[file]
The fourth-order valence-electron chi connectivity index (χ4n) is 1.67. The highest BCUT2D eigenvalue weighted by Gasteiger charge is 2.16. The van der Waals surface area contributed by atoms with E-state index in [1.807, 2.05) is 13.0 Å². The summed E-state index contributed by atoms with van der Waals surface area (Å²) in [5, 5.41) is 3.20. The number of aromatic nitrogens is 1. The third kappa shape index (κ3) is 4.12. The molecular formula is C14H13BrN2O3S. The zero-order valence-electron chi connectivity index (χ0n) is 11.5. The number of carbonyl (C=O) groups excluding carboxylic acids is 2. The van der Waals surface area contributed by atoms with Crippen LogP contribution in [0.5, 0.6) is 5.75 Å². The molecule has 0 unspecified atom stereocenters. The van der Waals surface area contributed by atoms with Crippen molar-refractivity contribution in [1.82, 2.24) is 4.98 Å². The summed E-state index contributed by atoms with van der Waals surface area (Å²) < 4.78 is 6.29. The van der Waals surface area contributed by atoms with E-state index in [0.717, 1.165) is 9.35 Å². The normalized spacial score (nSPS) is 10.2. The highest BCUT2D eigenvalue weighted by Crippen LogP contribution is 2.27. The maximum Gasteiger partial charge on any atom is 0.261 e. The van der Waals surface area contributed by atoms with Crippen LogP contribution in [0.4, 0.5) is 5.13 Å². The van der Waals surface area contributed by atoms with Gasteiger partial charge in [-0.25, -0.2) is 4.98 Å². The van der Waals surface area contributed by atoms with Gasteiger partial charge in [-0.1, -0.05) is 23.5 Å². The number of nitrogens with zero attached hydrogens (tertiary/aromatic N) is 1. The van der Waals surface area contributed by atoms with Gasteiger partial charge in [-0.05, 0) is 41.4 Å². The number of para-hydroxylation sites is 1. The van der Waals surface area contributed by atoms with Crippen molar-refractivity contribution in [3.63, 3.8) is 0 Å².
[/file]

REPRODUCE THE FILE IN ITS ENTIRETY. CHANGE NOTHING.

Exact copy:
The fourth-order valence-electron chi connectivity index (χ4n) is 1.67. The highest BCUT2D eigenvalue weighted by Gasteiger charge is 2.16. The van der Waals surface area contributed by atoms with E-state index in [1.807, 2.05) is 13.0 Å². The summed E-state index contributed by atoms with van der Waals surface area (Å²) in [5, 5.41) is 3.20. The number of aromatic nitrogens is 1. The third kappa shape index (κ3) is 4.12. The molecular formula is C14H13BrN2O3S. The zero-order valence-electron chi connectivity index (χ0n) is 11.5. The number of carbonyl (C=O) groups excluding carboxylic acids is 2. The van der Waals surface area contributed by atoms with Crippen LogP contribution in [0.5, 0.6) is 5.75 Å². The molecule has 0 unspecified atom stereocenters. The van der Waals surface area contributed by atoms with Crippen molar-refractivity contribution in [1.82, 2.24) is 4.98 Å². The summed E-state index contributed by atoms with van der Waals surface area (Å²) < 4.78 is 6.29. The van der Waals surface area contributed by atoms with E-state index in [0.717, 1.165) is 9.35 Å². The normalized spacial score (nSPS) is 10.2. The highest BCUT2D eigenvalue weighted by Crippen LogP contribution is 2.27. The maximum Gasteiger partial charge on any atom is 0.261 e. The van der Waals surface area contributed by atoms with Crippen LogP contribution in [0.4, 0.5) is 5.13 Å². The van der Waals surface area contributed by atoms with Gasteiger partial charge in [-0.25, -0.2) is 4.98 Å². The van der Waals surface area contributed by atoms with Gasteiger partial charge in [-0.1, -0.05) is 23.5 Å². The number of nitrogens with zero attached hydrogens (tertiary/aromatic N) is 1. The van der Waals surface area contributed by atoms with Gasteiger partial charge in [-0.05, 0) is 41.4 Å². The number of para-hydroxylation sites is 1. The van der Waals surface area contributed by atoms with Crippen molar-refractivity contribution in [3.63, 3.8) is 0 Å².